New health needs

“The availability of good medical care tends to vary inversely with the needs of the population served”: this concept was illustrated in “The Lancet” in 1971 by Julian T. Hart, a general practitioner who for thirty years treated 2,100 people in Glyncorrwg , coal mining village in South Wales.

Hart developed the theory ofreverse healthcare law (law of reverse care), which years later was translated into practice in Anticipatory Health Care, a model of care for chronic disease management that consisted of the early identification of treatable health problems in patients in a system managed by general practitioners, with the help of previously trained nurses, in a pre-established minimum visit / listening time, including assistance to patients who do not usually undergo checks and through the organization of groups of people with common chronic diseases.

The study, which recruited 1,800 patients and was carried out in the midst of the liberal reform of the Thatcher government, showed a reduction in mortality (30%), a drop in the average blood pressure of hypertensive patients and a decrease in the percentage smokers (from 56 to 20%).

Hart’s model was based on enhancing the role of general practitioners and the community. The experience of Covid-19 has reinforced this model, which must nevertheless today face a hospital-centred vision of care and an ever-increasing specialization of medicine.

If it is true that one should “never waste a good crisis”, as Winston Churchill once decreed, then the pandemic must be considered as an opportunity: that of having widened the gap between the new needs population health and the response that our model of care can meet those needs.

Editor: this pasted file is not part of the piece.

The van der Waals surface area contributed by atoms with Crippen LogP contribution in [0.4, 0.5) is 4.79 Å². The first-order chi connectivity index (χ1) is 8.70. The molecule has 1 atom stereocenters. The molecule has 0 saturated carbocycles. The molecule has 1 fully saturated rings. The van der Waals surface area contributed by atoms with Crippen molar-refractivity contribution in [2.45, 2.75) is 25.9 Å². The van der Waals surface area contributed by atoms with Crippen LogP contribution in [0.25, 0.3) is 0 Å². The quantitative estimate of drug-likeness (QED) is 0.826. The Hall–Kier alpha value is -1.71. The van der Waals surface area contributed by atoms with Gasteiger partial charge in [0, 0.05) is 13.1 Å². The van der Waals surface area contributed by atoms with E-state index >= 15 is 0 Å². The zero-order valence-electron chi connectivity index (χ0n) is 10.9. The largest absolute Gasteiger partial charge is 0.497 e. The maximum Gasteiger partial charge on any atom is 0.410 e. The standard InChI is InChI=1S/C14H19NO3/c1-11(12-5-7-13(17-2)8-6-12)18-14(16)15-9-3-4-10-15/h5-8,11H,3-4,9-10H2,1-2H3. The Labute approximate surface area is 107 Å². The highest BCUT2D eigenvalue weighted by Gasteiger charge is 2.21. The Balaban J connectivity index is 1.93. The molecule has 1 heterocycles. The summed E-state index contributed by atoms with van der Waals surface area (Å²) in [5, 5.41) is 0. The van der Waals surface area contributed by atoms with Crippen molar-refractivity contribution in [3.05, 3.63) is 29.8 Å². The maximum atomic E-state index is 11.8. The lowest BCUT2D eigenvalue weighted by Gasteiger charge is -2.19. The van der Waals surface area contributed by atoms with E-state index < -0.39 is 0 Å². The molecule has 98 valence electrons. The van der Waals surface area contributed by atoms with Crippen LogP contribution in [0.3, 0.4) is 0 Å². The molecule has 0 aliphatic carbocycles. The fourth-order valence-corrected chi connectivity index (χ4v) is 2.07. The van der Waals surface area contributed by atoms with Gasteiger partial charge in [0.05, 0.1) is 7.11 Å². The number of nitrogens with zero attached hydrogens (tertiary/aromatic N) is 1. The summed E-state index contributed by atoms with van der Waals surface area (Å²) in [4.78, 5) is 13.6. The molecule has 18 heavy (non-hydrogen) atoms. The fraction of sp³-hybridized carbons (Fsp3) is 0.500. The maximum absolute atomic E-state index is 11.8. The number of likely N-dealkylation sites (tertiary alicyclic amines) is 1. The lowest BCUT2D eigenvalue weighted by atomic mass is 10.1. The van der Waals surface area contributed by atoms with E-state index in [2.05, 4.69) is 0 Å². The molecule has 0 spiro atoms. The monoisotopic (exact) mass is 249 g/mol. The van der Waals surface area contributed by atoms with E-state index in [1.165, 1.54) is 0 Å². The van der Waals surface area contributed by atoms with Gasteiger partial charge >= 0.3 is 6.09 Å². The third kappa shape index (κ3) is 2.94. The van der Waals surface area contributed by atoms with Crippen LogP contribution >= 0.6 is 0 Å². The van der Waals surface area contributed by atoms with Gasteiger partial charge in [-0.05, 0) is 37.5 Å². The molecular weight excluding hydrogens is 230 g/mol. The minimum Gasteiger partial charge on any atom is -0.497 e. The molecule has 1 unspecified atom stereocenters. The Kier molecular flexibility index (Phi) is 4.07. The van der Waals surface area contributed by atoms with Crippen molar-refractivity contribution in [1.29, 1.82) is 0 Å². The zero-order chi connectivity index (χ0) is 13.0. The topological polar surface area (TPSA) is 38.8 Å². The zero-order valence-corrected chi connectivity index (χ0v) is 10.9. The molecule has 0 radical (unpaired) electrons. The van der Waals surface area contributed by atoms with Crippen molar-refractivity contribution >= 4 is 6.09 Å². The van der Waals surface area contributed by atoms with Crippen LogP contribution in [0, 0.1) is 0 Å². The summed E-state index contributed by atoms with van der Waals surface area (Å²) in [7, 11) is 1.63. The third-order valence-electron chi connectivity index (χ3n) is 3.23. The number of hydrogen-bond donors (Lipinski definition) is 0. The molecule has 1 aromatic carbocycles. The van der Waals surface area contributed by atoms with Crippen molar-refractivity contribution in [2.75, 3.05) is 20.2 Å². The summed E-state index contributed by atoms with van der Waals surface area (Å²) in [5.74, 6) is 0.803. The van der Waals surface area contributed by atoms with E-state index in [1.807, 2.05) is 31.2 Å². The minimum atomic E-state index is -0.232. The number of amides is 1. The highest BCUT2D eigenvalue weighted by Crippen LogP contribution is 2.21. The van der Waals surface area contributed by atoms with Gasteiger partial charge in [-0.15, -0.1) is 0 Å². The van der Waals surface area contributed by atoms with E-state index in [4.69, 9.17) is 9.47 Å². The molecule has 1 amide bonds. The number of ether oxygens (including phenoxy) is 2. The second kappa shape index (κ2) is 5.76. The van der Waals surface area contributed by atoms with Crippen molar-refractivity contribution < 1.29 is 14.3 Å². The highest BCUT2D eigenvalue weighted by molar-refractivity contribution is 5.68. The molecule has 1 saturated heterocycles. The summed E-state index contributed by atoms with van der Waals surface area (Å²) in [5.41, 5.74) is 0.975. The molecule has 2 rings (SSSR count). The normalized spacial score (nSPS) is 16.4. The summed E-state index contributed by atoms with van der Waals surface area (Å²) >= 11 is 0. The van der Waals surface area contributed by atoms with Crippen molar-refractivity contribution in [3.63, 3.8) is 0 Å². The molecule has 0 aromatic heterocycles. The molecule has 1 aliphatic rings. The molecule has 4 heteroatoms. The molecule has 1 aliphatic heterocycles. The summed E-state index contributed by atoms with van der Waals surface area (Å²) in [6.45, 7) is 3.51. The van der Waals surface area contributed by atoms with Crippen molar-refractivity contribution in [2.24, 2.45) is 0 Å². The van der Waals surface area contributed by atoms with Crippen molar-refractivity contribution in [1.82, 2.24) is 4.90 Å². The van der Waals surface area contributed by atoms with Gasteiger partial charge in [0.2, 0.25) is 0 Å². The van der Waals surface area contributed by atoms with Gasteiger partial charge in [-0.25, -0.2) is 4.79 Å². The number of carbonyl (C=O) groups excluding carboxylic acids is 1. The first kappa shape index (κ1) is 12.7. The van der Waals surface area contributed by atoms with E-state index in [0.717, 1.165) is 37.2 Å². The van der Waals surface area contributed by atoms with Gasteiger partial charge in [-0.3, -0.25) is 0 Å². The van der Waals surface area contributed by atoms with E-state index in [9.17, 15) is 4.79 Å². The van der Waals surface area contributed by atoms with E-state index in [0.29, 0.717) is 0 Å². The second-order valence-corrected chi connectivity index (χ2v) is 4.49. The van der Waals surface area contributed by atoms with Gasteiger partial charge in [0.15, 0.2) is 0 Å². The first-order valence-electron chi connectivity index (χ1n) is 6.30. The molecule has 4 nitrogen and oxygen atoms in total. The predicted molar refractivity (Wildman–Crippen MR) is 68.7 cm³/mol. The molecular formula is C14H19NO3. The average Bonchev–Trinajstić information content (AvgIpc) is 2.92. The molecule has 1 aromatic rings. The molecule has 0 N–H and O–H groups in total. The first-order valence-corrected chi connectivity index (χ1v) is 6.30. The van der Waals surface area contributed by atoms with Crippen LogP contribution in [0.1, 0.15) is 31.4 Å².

We must see the pandemic as an opportunity: that of having widened the gap between the new health needs of the population and the response that our model of care can provide.

According to the Osservasalute 2019 report, in Italy the over 65s will increase from 14 million today to more than 19 million in 2040. Likewise, in 2030 the chronically ill (diabetes, hypertension, obesity, etc.) will become 26.5 million and the multipathological ones will be 14.6. It is the latter that are the most worrying, because multimorbidity is associated, in addition to a poor prognosis, with a sharp increase in hospitalizations. To solve the problem, various realities in the Italian territory are implementing the made in USA model of the chronic care model, based on the transition from “medicine on hold” to “health on the initiative”, a process that, due to of its complexity, will not be so immediate. .

Linked to the increase in the number of elderly people, but also to diagnostic and therapeutic progress is the incidence of tumors, which every year in Italy see 377,000 new diagnoses and which require continuous assistance, under penalty of a negative impact on adequacy of care, patient compliance and survival.

Beyond that, there arises the age-old question of long term careas well as assistance after discharge and the need for strong integration between the health and social aspects, especially if the patients are single elderly people, fragile people or disabled people.

The situation is also aggravated by the large retirements of general practitioners, around 3,900 this year, according to estimates by the Federation of General Practitioners and the Union of Chief Medical Officers, who will not be compensated by as many new hires. Mountain areas often remain without medical coverage, where the problem worsens in proportion to the distance from the city and where job offers are notoriously less attractive for health professionals.

Several scientific studies have shown how, where primary care is stronger, a more equitable distribution of health in the population is guaranteed and the costs borne by the National Health Service tend to decrease.

According to the OECD, Italy ranks fifteenth among the 30 most developed countries in the world for spending on treatments and medicines, in which 9% of GDP is invested. If we then look at the beds before the Covid, which worsened their scarcity, Italy had 3.2 per 1,000 inhabitants, when the EU average was 5 per 1,000 inhabitants.

Thanks to the emergency, despite the lack of funds, we have been able to put into practice some tools and processes that have proven their effectiveness.